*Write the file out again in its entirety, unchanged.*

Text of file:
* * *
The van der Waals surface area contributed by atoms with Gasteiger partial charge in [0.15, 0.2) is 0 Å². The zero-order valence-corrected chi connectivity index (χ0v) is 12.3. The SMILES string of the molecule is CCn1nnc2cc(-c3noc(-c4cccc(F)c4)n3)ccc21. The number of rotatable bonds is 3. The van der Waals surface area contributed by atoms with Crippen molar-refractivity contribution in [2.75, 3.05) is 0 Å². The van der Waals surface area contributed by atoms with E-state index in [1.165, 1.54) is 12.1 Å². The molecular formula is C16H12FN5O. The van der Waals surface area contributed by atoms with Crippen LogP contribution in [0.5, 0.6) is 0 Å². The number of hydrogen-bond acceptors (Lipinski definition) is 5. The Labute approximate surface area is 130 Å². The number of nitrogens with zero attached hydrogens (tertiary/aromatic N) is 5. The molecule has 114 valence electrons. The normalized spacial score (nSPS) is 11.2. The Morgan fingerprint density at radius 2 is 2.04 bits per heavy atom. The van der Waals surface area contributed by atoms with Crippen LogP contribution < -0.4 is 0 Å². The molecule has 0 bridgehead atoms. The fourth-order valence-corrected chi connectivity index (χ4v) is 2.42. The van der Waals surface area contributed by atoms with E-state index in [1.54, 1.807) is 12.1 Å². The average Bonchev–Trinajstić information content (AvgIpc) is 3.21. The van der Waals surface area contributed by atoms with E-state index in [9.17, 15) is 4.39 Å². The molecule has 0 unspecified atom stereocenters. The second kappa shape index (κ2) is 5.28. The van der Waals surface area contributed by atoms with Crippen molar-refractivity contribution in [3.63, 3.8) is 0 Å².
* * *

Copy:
The van der Waals surface area contributed by atoms with Gasteiger partial charge in [0.15, 0.2) is 0 Å². The zero-order valence-corrected chi connectivity index (χ0v) is 12.3. The SMILES string of the molecule is CCn1nnc2cc(-c3noc(-c4cccc(F)c4)n3)ccc21. The number of rotatable bonds is 3. The van der Waals surface area contributed by atoms with Crippen molar-refractivity contribution in [2.75, 3.05) is 0 Å². The van der Waals surface area contributed by atoms with E-state index in [1.165, 1.54) is 12.1 Å². The molecular formula is C16H12FN5O. The van der Waals surface area contributed by atoms with Crippen LogP contribution in [0.5, 0.6) is 0 Å². The number of hydrogen-bond acceptors (Lipinski definition) is 5. The Labute approximate surface area is 130 Å². The number of nitrogens with zero attached hydrogens (tertiary/aromatic N) is 5. The molecule has 114 valence electrons. The normalized spacial score (nSPS) is 11.2. The Morgan fingerprint density at radius 2 is 2.04 bits per heavy atom. The van der Waals surface area contributed by atoms with Crippen LogP contribution < -0.4 is 0 Å². The molecule has 0 bridgehead atoms. The fourth-order valence-corrected chi connectivity index (χ4v) is 2.42. The van der Waals surface area contributed by atoms with E-state index in [1.54, 1.807) is 12.1 Å². The average Bonchev–Trinajstić information content (AvgIpc) is 3.21. The van der Waals surface area contributed by atoms with E-state index in [9.17, 15) is 4.39 Å². The molecule has 0 unspecified atom stereocenters. The second kappa shape index (κ2) is 5.28. The van der Waals surface area contributed by atoms with Crippen molar-refractivity contribution in [3.63, 3.8) is 0 Å².